These policies call for the AMA to develop plans to assist state and local medical societies in identifying and lobbying against laws that allow advanced practice nurses to provide medical care without the supervision of a physician and favor the archaic Guidelines for Physician/Physician Assistant Practice.  Further, these policies call for hospital governing authorities to depend primarily on the medical staff to recommend the extent of functions that may be delegated to, and services that may be provided by, PAs, NPs, and those allied health professionals functioning in an expanded medical support role.

The balance of Resolution 206 was adopted with amendments retitling the resolution to “Nursing Shortage” and calling for the AMA to study and encourage relevant advocacy organizations to study the links between the bedside nursing shortage, expansion of nurse practitioner programs, and the impact of this connection on patient health outcomes.

  • AMA Ad Campaign – Current AMA policy, H-405.968, Clarification of the Term “Provider” in Advertising, Contracts and Other Communications, was reaffirmed in lieu of the adoption of Resolution 207—Preserving Physician Leadership in Patient Care. Resolution 207 sought to require the AMA to: 1) create a nationally targeted ad campaign to educate the public about the training pathway of physicians compared to non-physician providers, and 2) conduct a review of the AMA policy compendium and replace conflicting policies referring to physicians as “providers” with the term “physician” when appropriate and report back at the 2023 Annual Meeting. Similarly, Resolution 803 — Patient-Centered Medical Home — Administrative Burdens, was not adopted in favor of reaffirming the current policy, H-160.919, Principles of the Patient-Centered Medical Home, a physician-centric policy that calls for patients to have an ongoing relationship with a personal physician trained to provide first contact, continuous and comprehensive care as part of the physician-led patient-centered medical home.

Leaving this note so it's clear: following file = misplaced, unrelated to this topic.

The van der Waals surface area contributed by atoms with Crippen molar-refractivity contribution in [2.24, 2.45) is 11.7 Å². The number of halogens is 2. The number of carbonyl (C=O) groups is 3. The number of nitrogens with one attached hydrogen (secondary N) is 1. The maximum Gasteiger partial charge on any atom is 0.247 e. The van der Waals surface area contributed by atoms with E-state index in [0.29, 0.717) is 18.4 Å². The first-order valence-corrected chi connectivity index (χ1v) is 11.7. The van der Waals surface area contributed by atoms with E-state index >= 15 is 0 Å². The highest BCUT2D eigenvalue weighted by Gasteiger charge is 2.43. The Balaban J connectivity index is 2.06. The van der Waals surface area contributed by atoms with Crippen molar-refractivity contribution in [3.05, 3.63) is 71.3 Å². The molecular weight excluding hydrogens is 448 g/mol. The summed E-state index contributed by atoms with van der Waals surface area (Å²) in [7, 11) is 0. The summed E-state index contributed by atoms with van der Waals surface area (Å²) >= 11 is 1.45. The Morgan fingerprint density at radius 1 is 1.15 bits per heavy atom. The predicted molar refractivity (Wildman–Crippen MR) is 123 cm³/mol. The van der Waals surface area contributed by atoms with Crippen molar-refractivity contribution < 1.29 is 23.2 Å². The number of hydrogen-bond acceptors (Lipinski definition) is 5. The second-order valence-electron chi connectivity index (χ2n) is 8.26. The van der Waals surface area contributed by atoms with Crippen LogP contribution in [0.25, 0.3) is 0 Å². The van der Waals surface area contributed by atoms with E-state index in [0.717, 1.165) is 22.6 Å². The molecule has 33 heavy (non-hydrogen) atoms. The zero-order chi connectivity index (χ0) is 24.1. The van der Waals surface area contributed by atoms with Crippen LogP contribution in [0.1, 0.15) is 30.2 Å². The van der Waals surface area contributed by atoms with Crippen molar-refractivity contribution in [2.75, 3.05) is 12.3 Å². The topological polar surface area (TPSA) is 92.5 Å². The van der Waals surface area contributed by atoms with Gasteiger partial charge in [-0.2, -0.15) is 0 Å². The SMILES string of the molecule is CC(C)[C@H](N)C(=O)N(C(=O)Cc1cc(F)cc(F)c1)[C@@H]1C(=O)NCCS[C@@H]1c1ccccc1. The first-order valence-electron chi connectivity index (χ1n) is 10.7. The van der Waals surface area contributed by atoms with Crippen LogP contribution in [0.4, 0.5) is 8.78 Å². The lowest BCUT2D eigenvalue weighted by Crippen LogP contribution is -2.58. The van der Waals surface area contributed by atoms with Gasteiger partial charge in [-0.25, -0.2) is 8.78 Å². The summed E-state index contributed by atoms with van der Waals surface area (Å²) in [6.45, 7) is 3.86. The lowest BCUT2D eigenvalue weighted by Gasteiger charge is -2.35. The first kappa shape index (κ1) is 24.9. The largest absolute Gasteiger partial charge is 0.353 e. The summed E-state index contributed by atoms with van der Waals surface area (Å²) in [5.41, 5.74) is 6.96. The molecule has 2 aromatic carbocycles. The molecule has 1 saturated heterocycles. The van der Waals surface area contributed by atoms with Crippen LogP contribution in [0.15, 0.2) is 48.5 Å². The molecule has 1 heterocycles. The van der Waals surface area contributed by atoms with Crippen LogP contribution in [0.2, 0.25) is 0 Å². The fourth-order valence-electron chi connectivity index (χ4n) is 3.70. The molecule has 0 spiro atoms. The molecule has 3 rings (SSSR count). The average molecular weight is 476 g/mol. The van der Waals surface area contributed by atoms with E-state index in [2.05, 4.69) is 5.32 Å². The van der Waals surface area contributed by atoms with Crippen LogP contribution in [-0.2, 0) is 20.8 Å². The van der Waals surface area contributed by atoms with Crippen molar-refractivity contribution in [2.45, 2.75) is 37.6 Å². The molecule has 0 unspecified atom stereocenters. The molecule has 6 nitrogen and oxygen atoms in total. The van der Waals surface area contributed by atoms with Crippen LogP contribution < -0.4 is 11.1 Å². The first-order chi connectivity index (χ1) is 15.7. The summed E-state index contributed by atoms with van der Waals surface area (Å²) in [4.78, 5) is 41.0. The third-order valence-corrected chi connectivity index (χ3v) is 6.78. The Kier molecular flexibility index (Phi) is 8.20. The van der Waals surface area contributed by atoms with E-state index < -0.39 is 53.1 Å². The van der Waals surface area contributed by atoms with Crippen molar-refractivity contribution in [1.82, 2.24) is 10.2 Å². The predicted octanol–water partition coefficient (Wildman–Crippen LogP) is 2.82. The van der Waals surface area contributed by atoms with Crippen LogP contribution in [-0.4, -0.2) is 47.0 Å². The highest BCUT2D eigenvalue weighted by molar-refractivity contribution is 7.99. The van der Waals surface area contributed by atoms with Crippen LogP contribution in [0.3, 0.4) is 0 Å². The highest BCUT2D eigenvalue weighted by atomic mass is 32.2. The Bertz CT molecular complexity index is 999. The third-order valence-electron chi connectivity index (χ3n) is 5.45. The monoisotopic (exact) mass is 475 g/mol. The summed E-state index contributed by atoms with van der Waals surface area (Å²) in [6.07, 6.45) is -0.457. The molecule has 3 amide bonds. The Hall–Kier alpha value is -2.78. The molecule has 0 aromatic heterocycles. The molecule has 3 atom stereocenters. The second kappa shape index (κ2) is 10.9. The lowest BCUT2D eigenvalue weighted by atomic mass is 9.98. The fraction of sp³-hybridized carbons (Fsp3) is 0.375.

• Direct Supervision – Resolution 219 — Hold Accountable the Regulatory Bodies, Hospital Systems, Staffing Organizations, Medical Staff Groups, and Individual Physicians Supporting Systems of Care Promoting Direct Supervision of Emergency Departments by Nurse Practitioners was retitled by amendment to, “Promoting Direct Supervision of Emergency Departments by Physicians.” The title reflects the adoption of a new policy that calls for the AMA to advocate that board-certified and board-eligible physicians be the only members of the healthcare team qualified to supervise the provision of emergency care services in the emergency department.

The Takeaway:
It is evident that our call to action is to continue educating decision makers and healthcare leaders about PAs to ensure they understand the perspective of all healthcare providers and – most importantly – continue to focus on providing high-quality, team-based, patient-centered care to transform health.

While the concept of team-based care, an AAPA core value, was admittedly heard more at this meeting on the floor of the AMA House of Delegates, additional opportunities are needed to not only have this conversation but to realize this ideal.

Stephanie Radix is AAPA’s senior director of state advocacy and outreach.